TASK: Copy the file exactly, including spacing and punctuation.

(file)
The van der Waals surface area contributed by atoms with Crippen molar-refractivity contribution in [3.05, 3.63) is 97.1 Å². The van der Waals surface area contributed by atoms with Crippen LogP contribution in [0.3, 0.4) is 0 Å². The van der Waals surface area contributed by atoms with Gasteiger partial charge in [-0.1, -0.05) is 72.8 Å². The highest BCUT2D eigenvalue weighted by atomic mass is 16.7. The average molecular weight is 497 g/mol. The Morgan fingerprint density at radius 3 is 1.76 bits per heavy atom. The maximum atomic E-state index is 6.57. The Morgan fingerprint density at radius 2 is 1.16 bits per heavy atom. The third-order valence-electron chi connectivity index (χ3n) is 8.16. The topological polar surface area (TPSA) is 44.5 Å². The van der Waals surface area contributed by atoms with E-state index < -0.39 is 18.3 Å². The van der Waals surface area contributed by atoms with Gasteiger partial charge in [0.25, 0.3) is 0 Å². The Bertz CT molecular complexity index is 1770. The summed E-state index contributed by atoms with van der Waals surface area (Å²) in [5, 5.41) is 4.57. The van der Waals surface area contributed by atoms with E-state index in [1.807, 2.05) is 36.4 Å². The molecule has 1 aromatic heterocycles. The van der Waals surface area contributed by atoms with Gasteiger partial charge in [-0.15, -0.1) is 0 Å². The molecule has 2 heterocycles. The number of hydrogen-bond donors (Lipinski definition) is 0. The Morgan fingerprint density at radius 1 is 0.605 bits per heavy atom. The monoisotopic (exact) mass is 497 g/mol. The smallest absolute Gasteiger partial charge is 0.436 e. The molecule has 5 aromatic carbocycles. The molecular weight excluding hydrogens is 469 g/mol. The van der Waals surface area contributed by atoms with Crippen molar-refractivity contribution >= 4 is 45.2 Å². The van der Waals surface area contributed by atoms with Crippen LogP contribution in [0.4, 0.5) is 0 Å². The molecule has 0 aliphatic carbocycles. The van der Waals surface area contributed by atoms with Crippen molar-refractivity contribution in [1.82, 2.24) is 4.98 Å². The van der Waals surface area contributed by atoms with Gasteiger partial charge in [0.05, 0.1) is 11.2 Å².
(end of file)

The van der Waals surface area contributed by atoms with Crippen molar-refractivity contribution in [3.05, 3.63) is 97.1 Å². The van der Waals surface area contributed by atoms with Crippen LogP contribution in [0.3, 0.4) is 0 Å². The van der Waals surface area contributed by atoms with Gasteiger partial charge in [-0.1, -0.05) is 72.8 Å². The highest BCUT2D eigenvalue weighted by atomic mass is 16.7. The average molecular weight is 497 g/mol. The Morgan fingerprint density at radius 3 is 1.76 bits per heavy atom. The maximum atomic E-state index is 6.57. The Morgan fingerprint density at radius 2 is 1.16 bits per heavy atom. The third-order valence-electron chi connectivity index (χ3n) is 8.16. The topological polar surface area (TPSA) is 44.5 Å². The van der Waals surface area contributed by atoms with E-state index < -0.39 is 18.3 Å². The van der Waals surface area contributed by atoms with Gasteiger partial charge in [0.25, 0.3) is 0 Å². The Bertz CT molecular complexity index is 1770. The summed E-state index contributed by atoms with van der Waals surface area (Å²) in [5, 5.41) is 4.57. The van der Waals surface area contributed by atoms with E-state index in [1.807, 2.05) is 36.4 Å². The molecule has 1 aromatic heterocycles. The van der Waals surface area contributed by atoms with Gasteiger partial charge in [-0.15, -0.1) is 0 Å². The molecule has 2 heterocycles. The number of hydrogen-bond donors (Lipinski definition) is 0. The Morgan fingerprint density at radius 1 is 0.605 bits per heavy atom. The monoisotopic (exact) mass is 497 g/mol. The smallest absolute Gasteiger partial charge is 0.436 e. The molecule has 5 aromatic carbocycles. The molecular weight excluding hydrogens is 469 g/mol. The van der Waals surface area contributed by atoms with Crippen molar-refractivity contribution >= 4 is 45.2 Å². The van der Waals surface area contributed by atoms with Crippen LogP contribution in [0.4, 0.5) is 0 Å². The molecule has 0 aliphatic carbocycles. The van der Waals surface area contributed by atoms with Crippen molar-refractivity contribution in [1.82, 2.24) is 4.98 Å². The van der Waals surface area contributed by atoms with Gasteiger partial charge in [0.05, 0.1) is 11.2 Å².